Over a few days last week, Danny Woodhead and his wife were telling their oldest child that dad had been released by the Baltimore Ravens and then that he was retiring.
The reply both times from 6-year-old Gia was the same: “Yes!”
“And you know what? That makes me smile,” Woodhead said Saturday from Baltimore. “She knows she’s gonna go home, and be around grandma and grandpa, and be around cousins and uncles and aunts … and that’s what life’s about.”
Saying he was beyond grateful for 10 years in the NFL — a pro career that few would have predicted considering the route he took — Woodhead decided to call it quits although some teams showed free-agent interest in the 33-year-old running back out of Chadron State and North Platte, Nebraska.
“When it came down to it, I really feel like God was giving me an overwhelming amount of peace about going on to the next chapter of my life, so let’s do it,” he said. “If I have a peace about it, then that’s probably something I should do.
“Anyone who knows me, that’s more important than anything — my faith and what I feel like God is telling me or showing me. I feel like he 100,000 percent told me: It’s time.”
Woodhead finished his NFL career with 2,238 rushing yards and 15 touchdowns, averaging 4.3 yards per carry. The 5-foot-8, 204-pounder also caught 300 passes for another 2,698 yards and 17 TDs during time with the New York Jets, New England, San Diego and Baltimore.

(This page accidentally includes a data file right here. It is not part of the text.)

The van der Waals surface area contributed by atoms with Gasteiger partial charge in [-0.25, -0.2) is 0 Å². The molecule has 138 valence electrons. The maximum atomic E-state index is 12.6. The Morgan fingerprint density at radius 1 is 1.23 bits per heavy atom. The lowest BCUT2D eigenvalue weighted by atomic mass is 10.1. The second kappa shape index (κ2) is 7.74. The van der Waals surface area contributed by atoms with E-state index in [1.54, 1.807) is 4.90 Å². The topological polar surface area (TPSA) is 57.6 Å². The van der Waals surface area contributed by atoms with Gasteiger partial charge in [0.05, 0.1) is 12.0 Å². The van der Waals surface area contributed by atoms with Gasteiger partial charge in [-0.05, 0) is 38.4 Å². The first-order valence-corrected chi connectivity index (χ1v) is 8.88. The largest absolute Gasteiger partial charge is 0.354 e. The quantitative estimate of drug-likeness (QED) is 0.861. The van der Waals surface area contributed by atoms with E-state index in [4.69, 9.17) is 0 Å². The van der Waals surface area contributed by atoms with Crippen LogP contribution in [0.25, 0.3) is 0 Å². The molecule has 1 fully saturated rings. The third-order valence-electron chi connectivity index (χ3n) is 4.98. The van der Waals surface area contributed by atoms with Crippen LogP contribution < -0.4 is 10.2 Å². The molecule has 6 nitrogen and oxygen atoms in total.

Ross Tucker of SiriusXM NFL Radio and Westwood One said Saturday on Twitter: “When Danny Woodhead first came into NFL nobody was quite sure what to do with him/where to play him. Now every team tries to make sure they have at least one Woodhead-type. A lot changes in 10 years.”
Injuries set him back along the way: He missed all of 2008 after suffering a torn ACL in his first exhibition game, and in three of his last four seasons he played eight games or fewer. But he made it as an undersized back who was neither drafted nor invited to the NFL combine despite his record-breaking success at NCAA Division II Chadron State.
“I hope people think I’m a good player, but what I want to be remembered for more is did I treat people right?” Woodhead said. “I want to be known as a good dude — somebody who was there for others, who would laugh and joke and have fun — and not just be remembered as a football player. Because at the end of the day, is that really the focus in our lives? For me it’s not.”
As the Woodheads return to their home in the Omaha area, his focus now turns to his four young kids.
“It’s time to be a dad,” he said. “It’s not time to be a football player. I’m hoping I’ve been doing a good job the last six years of being a dad, but it’s a little more time to be focused on being a dad and being a husband. And that excites me more than anything in the world, that I get to pour myself into my kids and everything that’s in their life.”
Woodhead first announced his decision late Friday with an Instagram post, thanking family and coaches and a long list of others for their help along the way. He said his wife, Stacia, would have been OK with him trying to play another season, but it wasn’t hard to take a step back and see what he felt was best.
“If you can live some sort of normal life, if I can do that, why not?” he said. “It’s not always about what’s best for me, what I want to do. Do I still love the game of football? Heck, yeah, I do. But it’s time to leave, and I’m beyond OK with that.”